International Migration and Global Justice

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Ashgate, 2007 - Law - 330 pages
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How should international law approach the critical issue of movement of peoples in the 21st century? This book presents a radical reappraisal of this controversial problem. Challenging present-day ideas of restrictions on freedom of movement and the international structure that controls entry to states, it argues for a new blueprint for international migration policy that eliminates waste, aids both developing and developed societies and brings attendant benefits to voluntary migrants and involuntary refugees alike. In a world of increasing disorder, it is suggested that current policy only adds to international instability and threatens the interests of a functional global community.

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About the author (2007)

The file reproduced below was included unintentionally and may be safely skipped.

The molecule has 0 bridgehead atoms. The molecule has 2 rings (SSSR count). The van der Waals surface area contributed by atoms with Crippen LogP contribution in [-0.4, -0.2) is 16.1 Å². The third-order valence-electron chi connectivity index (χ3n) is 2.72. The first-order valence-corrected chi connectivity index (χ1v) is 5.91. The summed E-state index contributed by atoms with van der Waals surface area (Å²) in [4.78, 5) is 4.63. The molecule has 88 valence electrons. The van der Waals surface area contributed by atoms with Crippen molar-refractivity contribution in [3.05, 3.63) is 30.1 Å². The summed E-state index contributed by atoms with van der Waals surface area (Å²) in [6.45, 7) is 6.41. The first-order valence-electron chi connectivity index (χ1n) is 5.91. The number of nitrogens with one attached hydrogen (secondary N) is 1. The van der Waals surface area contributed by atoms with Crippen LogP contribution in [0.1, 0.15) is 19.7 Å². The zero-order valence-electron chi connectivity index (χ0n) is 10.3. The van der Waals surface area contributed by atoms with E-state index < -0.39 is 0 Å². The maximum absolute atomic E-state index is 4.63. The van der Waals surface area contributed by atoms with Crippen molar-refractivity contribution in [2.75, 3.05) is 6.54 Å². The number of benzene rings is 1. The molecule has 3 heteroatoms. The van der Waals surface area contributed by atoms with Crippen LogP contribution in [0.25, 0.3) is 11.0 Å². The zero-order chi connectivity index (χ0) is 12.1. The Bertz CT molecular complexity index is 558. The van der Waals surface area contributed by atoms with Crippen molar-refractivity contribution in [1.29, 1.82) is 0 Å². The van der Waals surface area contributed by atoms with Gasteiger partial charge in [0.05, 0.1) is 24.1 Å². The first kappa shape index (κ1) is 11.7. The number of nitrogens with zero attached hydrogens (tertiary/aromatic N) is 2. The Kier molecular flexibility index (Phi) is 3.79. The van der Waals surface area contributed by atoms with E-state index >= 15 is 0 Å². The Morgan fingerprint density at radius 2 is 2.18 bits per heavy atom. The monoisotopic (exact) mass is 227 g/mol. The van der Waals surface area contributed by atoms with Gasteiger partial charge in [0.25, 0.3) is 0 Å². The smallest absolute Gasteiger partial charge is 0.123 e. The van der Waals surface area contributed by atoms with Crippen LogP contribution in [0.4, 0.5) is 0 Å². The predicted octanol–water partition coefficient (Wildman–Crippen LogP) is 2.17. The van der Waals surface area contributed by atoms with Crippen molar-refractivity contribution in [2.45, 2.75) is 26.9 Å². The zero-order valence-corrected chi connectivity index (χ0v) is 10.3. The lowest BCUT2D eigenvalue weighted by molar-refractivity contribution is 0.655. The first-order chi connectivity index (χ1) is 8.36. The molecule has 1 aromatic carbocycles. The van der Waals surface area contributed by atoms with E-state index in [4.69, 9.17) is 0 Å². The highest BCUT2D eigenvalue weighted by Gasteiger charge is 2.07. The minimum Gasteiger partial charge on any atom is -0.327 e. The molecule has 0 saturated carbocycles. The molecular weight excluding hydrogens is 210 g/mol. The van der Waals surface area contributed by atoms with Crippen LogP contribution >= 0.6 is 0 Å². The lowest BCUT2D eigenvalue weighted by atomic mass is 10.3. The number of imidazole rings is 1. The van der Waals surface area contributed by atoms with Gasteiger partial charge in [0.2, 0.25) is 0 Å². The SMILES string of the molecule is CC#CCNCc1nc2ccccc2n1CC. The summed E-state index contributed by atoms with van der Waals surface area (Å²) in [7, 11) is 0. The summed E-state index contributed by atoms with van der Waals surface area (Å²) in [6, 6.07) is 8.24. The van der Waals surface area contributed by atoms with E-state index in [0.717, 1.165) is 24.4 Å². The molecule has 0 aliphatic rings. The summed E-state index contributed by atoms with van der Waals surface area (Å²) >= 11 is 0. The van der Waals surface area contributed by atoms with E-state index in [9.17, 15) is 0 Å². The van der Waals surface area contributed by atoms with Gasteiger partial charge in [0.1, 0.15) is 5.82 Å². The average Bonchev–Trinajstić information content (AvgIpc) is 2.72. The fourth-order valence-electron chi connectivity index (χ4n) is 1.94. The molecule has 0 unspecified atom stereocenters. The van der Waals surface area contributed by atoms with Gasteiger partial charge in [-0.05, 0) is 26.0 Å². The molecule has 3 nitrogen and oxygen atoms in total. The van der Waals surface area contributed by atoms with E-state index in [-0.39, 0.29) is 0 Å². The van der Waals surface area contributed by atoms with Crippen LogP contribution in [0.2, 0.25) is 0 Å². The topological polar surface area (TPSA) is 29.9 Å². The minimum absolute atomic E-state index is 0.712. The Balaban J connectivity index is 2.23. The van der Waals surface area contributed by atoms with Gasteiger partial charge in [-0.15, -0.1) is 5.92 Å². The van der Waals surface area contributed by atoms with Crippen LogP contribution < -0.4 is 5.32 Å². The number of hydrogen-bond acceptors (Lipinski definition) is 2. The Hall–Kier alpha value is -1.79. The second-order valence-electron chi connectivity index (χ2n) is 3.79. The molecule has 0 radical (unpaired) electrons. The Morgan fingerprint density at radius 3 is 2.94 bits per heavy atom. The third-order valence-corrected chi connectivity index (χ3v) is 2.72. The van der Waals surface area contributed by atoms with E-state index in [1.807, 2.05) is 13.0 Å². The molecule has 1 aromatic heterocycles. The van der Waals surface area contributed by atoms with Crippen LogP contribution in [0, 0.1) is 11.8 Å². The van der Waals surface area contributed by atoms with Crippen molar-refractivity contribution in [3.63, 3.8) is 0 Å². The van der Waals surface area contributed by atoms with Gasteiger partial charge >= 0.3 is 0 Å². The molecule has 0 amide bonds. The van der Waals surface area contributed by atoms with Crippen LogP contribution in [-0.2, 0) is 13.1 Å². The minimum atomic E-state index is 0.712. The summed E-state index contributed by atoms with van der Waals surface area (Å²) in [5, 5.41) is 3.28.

Professor Satvinder Singh Juss Ph.D (Cantab) FRSA, teaches international refugee law and human rights law at King's College London, UK, where he is also the Director for the Centre for Transnational Law, and a former Human Rights Fellow of Harvard Law School, . He is a Barrister-at-Law of Gray's Inn, who has appeared in human rights cases in the Supreme Court, the House of Lords, and the Privy Council. He has acted as an expert on human rights issues for various think-tanks such as Encounter, Rowntrees Trust, the Royal Society of Arts, the International Organisation for Migration, and lately the Centre for Social Justice, where he is currently engaged in a landmark inquiry into human trafficking and slavery. Professor Juss was the British Expert at the 2nd Conference of Ministers of Justice on the EU Rule of Law Initiative for Central Asia in Tajikistan in 2010, and seeks to combine the roles of teacher, practitioner, and activist in policy-oriented work.

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